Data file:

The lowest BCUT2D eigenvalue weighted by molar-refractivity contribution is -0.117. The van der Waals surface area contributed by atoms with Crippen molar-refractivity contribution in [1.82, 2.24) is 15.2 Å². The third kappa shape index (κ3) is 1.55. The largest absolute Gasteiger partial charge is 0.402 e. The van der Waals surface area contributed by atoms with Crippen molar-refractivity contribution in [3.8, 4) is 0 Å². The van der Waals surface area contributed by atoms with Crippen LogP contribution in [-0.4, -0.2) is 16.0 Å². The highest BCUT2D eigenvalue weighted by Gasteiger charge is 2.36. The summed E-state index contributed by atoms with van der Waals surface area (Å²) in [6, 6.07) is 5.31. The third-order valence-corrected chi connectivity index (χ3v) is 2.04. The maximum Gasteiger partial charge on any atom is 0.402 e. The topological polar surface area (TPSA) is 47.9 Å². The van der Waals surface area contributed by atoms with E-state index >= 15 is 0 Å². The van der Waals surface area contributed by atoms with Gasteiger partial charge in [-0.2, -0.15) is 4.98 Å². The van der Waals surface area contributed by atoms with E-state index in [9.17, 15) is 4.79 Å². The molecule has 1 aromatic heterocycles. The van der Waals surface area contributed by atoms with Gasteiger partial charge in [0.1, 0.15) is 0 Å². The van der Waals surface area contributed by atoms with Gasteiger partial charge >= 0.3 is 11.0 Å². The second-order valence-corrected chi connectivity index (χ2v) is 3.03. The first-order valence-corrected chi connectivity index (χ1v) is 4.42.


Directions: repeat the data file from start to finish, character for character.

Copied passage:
The lowest BCUT2D eigenvalue weighted by molar-refractivity contribution is -0.117. The van der Waals surface area contributed by atoms with Crippen molar-refractivity contribution in [1.82, 2.24) is 15.2 Å². The third kappa shape index (κ3) is 1.55. The largest absolute Gasteiger partial charge is 0.402 e. The van der Waals surface area contributed by atoms with Crippen molar-refractivity contribution in [3.8, 4) is 0 Å². The van der Waals surface area contributed by atoms with Crippen LogP contribution in [-0.4, -0.2) is 16.0 Å². The highest BCUT2D eigenvalue weighted by Gasteiger charge is 2.36. The summed E-state index contributed by atoms with van der Waals surface area (Å²) in [6, 6.07) is 5.31. The third-order valence-corrected chi connectivity index (χ3v) is 2.04. The maximum Gasteiger partial charge on any atom is 0.402 e. The topological polar surface area (TPSA) is 47.9 Å². The van der Waals surface area contributed by atoms with E-state index >= 15 is 0 Å². The van der Waals surface area contributed by atoms with Gasteiger partial charge in [-0.2, -0.15) is 4.98 Å². The van der Waals surface area contributed by atoms with E-state index in [9.17, 15) is 4.79 Å². The molecule has 1 aromatic heterocycles. The van der Waals surface area contributed by atoms with Gasteiger partial charge in [0.1, 0.15) is 0 Å². The van der Waals surface area contributed by atoms with Gasteiger partial charge >= 0.3 is 11.0 Å². The second-order valence-corrected chi connectivity index (χ2v) is 3.03. The first-order valence-corrected chi connectivity index (χ1v) is 4.42.